PolitiHacks Digest: Week of 18 February

“And real reform means fixing the legal immigration system to cut waiting periods and attract the highly-skilled entrepreneurs and engineers that will help create jobs and grow our economy.”
President Obama, State of the Union

Three Things You Need to Know:


  1. Vivek Wadhwa debates Rep. Luis Gutierrez over immigration reform strategy at TechCrunch
  2. Startup Act 3.0 reintroduced (PandoDaily)
  3. White House draft immigration plan leaks

What’s Going On in DC: 


Rep. Gutierrez comes to TC; Chicago founders to reciprocate

Chicagoan Luis Gutierrez is the top Hispanic Congressman, and he leads the Democrats in the House for immigration reform. He and Vivek Wadhwa disagreed over the right strategy to break the status quo. Winning here means not only picking smart policy that fixes problems but passing it, which needs 60 Senators and 218 Representatives.

To continue the discussion, I’m organizing Chicago founders to meet with his staff soon. Elected officials respond when residents come talk to them because they represent votes.

Email me for support to meet with your local Representative. Here’s why you should.


More visa for more founders in the new Startup Act 3.0

The Startup Acts are designed to promote entrepreneurship, and one major component is creating a startup visa. Previous versions were restricted to only workers (H-1B) and advanced tech (STEM) graduate degree holders, which were too limiting to be effective.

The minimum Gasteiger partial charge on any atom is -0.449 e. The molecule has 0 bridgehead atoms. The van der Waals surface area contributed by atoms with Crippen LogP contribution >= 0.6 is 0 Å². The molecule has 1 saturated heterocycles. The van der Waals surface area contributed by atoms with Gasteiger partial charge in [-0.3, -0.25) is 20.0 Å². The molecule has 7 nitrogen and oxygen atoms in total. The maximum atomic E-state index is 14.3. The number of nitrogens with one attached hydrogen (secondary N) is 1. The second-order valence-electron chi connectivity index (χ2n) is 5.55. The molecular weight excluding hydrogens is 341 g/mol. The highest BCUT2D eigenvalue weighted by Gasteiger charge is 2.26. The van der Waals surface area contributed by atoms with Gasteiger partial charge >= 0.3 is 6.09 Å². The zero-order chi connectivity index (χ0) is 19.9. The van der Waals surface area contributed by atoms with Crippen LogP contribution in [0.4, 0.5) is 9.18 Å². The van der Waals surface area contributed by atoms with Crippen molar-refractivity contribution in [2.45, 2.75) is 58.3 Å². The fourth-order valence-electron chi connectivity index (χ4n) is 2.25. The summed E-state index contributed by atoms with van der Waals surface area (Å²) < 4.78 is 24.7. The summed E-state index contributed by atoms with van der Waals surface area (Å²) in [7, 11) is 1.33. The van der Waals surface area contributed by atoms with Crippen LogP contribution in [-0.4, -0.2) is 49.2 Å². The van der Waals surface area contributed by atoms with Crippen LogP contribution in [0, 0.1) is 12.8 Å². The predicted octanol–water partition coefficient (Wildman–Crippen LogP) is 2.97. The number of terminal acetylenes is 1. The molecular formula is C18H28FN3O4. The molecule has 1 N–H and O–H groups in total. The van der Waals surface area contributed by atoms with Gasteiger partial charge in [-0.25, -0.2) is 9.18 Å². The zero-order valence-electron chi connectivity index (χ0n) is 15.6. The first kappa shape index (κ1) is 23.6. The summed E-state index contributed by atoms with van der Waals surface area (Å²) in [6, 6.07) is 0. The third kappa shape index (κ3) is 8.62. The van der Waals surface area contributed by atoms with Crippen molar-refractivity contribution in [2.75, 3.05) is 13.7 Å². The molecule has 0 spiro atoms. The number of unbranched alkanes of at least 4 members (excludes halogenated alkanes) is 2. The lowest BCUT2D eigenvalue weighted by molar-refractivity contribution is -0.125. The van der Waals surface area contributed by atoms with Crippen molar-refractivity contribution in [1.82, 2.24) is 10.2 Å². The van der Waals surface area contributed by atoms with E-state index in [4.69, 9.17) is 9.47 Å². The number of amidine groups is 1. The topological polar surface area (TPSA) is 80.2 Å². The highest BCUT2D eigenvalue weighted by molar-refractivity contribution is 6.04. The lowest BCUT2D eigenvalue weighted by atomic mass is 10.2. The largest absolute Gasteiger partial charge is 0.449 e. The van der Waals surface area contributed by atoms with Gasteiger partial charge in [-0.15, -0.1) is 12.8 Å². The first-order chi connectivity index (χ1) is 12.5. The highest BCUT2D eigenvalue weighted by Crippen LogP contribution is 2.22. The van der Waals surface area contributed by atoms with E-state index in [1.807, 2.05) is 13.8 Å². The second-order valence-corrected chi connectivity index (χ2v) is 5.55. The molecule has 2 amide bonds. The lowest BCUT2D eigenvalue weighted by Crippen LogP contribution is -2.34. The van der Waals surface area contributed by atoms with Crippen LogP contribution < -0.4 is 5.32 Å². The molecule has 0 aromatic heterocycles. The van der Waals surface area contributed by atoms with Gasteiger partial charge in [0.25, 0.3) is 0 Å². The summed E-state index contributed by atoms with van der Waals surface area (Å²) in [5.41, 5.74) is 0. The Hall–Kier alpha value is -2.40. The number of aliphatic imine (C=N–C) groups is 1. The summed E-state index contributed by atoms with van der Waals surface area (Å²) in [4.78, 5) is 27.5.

The new version is great, expanding the visas include to undergraduates and recent grads. Within a year, incorporate a business and raise $100,000. Prosper and your visa becomes a permanent green card.

The next step forward is to get this implementation in a bill with traction ( Digest 1-30).


Steve Case tells Senate Judiciary: Startups Drive Economic Growth

The Senate Judiciary Committee oversees immigration rules, and they opened discussion about proposed reforms on Wednesday. Steve Case, the founder of AOL, told them that fewer foreign entrepreneurs are bothering to deal with the US immigration system.

(TechCrunch reported on the rise of and difficulties experienced by these ‘glomads’)

These Senators will get the first opportunity to edit or block proposed reforms, so they should be top targets for founders to talk with their staff about our immigration issues.


Startups in State of the Union; Missing Details from the White House Draft

The President has repeatedly supported both a startup visa and more green cards for highly educated individuals. The State of the Union signals and prioritizes the Presidential agenda for the next year. It’s good that startups recieved two mentions in it.

Congress is often too overwhelmed and staff too inexperienced on too many issues, so complex bills are frequently drafted by the Executive Branch. In this case, the difficulty is getting enough votes (politics) rather than complex issues (policy), so the White House was planning on waiting for Congress to act. Whoops.

I’m still waiting for details to see if startup visa was in the draft.


Tracking CISPA: Introduction by Leaders with No Followers

Unusually, CISPA was only introduced by its most powerful supporters, without a show of strength, unlike SOPA.

However, these two cosponsors ( Glossary) are the majority leader and minority ranking member, meaning they have the ability to quickly advance the bill to the floor for a final vote. In one example, a bill had 12 cosponsors (3%) and passed with 96% support.

My guess is that since the sponsors are expecting opposition and know they can bring the bill to a final vote, they want to hide their strength rather than publicly disclosing it. Think trade secret vs. patent, since a cosponsorship by definition is publicly declared.

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